Origin Energy signed a $35 million farm-in deal with Buru Energy and Rey Resources for seven tenements, planned with two wells.

Origin general manager of integrated gas Mark Schubert said the gas resources were strong and the fields had carbon capture and storage potential.

In addition, the acreage would give an option to supply gas for LNG backfill, he said.

Bennett Resources, owned by US company Black Mountain Metals, has lodged environmental documents for up to 20 wells in the basin.

That could signal a renaissance in the basin, which is in the Kimberley.

The basin is estimated to have 225 trillion cubic feet of gas, but its remote location has previously impaired developments.

Downstream, four businesses are hoping to construct chemicals projects, worth about $12 billion combined.

Derby Fertilizer and Petrochemical Complex would use Canning Basin gas from Theia Energy for a $4.5 billion project.

A more advanced plan is Perdaman’s $4.5 billion Burrup urea plant, where a final investment decision is due mid year.

A joint venture of Clough and Saipem has been selected for engineering and construction, while Woodside has signed on to supply gas.

Coogee had been considering a $1 billion methanol plant in the Burrup, which had faced challenges securing gas, while Strike Energy revealed a $2.3 billion fertiliser plant called Project Haber earlier this year.

Strike’s move was particularly illustrative of the potential.

The company’s board includes resources executive Nev Power and Perth dealmaker John Poynton.

Chief executive Stuart Nicholls touted downstream processing as a way to unlock more value from natural resources.

Beyond construction and operation, end-of-life management is of growing importance.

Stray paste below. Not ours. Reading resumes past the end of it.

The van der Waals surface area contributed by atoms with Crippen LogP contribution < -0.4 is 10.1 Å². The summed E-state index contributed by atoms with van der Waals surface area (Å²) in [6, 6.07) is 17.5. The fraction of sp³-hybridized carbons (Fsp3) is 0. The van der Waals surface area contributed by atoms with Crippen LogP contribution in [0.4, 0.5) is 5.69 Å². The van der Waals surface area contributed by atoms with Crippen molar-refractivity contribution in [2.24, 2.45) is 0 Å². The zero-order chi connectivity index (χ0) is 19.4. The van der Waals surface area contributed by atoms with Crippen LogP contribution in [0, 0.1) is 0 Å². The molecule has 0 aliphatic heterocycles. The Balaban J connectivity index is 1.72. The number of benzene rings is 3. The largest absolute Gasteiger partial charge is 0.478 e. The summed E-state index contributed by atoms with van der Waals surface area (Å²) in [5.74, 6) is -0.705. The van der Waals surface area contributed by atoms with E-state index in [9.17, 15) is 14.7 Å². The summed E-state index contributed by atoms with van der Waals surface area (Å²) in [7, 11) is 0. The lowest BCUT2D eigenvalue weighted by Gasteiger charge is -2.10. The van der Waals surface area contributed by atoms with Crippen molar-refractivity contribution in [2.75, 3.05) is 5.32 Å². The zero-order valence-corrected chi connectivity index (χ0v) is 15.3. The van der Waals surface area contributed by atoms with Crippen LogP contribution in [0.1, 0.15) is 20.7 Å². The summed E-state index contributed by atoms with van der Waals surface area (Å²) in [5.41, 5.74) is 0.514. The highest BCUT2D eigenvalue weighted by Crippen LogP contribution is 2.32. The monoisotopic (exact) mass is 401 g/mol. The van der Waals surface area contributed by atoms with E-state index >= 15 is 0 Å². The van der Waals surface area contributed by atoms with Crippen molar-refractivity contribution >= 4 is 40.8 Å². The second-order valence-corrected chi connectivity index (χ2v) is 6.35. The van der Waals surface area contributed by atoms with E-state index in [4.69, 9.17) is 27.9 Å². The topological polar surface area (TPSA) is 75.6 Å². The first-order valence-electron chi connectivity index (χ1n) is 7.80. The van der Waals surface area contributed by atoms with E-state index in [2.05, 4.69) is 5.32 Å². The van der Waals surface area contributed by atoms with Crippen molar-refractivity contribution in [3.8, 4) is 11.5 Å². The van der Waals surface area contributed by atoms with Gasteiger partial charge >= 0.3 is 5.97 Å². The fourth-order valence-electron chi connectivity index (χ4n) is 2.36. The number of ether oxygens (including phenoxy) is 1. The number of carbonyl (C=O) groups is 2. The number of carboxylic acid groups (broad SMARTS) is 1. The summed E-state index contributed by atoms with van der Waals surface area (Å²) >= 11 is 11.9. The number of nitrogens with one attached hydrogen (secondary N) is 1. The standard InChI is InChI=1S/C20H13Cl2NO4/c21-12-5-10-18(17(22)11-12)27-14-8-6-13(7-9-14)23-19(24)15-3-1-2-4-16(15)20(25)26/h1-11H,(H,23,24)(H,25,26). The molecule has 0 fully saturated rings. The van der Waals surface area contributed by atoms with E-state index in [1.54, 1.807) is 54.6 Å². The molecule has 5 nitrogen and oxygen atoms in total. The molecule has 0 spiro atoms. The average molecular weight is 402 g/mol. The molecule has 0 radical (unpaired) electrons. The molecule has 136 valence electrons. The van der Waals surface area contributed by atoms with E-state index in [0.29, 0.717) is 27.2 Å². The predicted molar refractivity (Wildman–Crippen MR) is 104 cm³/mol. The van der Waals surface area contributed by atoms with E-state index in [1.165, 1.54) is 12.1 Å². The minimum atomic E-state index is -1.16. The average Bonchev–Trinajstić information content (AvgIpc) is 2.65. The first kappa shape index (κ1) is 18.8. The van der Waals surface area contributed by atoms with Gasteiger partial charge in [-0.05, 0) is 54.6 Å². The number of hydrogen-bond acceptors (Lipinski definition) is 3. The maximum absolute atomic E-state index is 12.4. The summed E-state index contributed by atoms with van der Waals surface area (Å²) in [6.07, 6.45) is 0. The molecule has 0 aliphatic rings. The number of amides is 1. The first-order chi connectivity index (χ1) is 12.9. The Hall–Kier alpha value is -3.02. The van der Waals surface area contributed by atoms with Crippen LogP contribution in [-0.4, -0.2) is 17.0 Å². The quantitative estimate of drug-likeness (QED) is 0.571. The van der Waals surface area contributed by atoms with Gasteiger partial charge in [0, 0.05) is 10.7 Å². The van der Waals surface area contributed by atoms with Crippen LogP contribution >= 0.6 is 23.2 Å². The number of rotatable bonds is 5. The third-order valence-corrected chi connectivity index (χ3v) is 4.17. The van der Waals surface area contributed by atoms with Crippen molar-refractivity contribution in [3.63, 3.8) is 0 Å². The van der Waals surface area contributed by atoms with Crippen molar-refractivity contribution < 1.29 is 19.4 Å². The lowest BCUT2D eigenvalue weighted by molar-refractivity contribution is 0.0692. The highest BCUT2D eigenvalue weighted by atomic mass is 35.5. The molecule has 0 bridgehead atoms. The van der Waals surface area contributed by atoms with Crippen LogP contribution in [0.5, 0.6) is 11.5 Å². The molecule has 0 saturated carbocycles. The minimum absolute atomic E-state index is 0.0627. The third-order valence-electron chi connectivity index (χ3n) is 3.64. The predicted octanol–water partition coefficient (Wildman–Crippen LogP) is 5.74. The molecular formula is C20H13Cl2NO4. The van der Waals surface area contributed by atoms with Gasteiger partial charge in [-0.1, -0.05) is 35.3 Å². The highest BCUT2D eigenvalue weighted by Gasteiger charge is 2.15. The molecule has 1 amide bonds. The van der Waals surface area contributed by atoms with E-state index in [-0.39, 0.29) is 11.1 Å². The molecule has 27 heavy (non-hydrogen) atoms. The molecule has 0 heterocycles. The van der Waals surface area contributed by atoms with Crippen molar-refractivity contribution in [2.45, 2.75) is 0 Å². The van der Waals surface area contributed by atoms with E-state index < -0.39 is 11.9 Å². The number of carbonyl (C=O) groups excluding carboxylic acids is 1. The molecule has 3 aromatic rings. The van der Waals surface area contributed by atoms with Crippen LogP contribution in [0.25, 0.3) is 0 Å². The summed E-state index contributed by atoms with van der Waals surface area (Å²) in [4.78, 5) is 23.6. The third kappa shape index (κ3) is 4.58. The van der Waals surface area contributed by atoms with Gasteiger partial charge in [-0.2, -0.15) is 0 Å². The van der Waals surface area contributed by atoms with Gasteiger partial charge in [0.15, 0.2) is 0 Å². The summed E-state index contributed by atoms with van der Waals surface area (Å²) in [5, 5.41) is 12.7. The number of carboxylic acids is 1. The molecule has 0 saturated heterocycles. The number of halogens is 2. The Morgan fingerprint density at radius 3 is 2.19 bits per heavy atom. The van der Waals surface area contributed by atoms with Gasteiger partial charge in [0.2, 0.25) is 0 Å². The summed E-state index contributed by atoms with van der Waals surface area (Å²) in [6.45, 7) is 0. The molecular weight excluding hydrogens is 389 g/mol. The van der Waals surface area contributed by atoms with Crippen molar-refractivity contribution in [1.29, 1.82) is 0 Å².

Northern Endeavour’s challenge has highlighted the expected surge in decommissioning work across the industry in the next decade, with the government confirming in December it would decommission the platform.

Woodside formerly owned that floating production operation, but sold it in 2016 when it was nearing the end of its life.

Separately, the offshore oil and gas regulator started a compliance action against Woodside for decommissioning issues at Enfield’s Nganhurra FPSO.

An inspector from the National Offshore Petroleum Safety and Environmental Management Authority had issued an improvement notice in October 2019.

A 2017 document by the state government suggests 600 fields in the Asia Pacific will reach the end of their lives in the following decade.

Deloitte has said decommissioning in Australia could cost $US21 billion over 50 years. 

That means sealing up wells, removing and towing equipment, and environmental remediation.

It also means big bills for projects that reach the end of their operating lives, and a threat to the social licence of the industry if the process is not done effectively.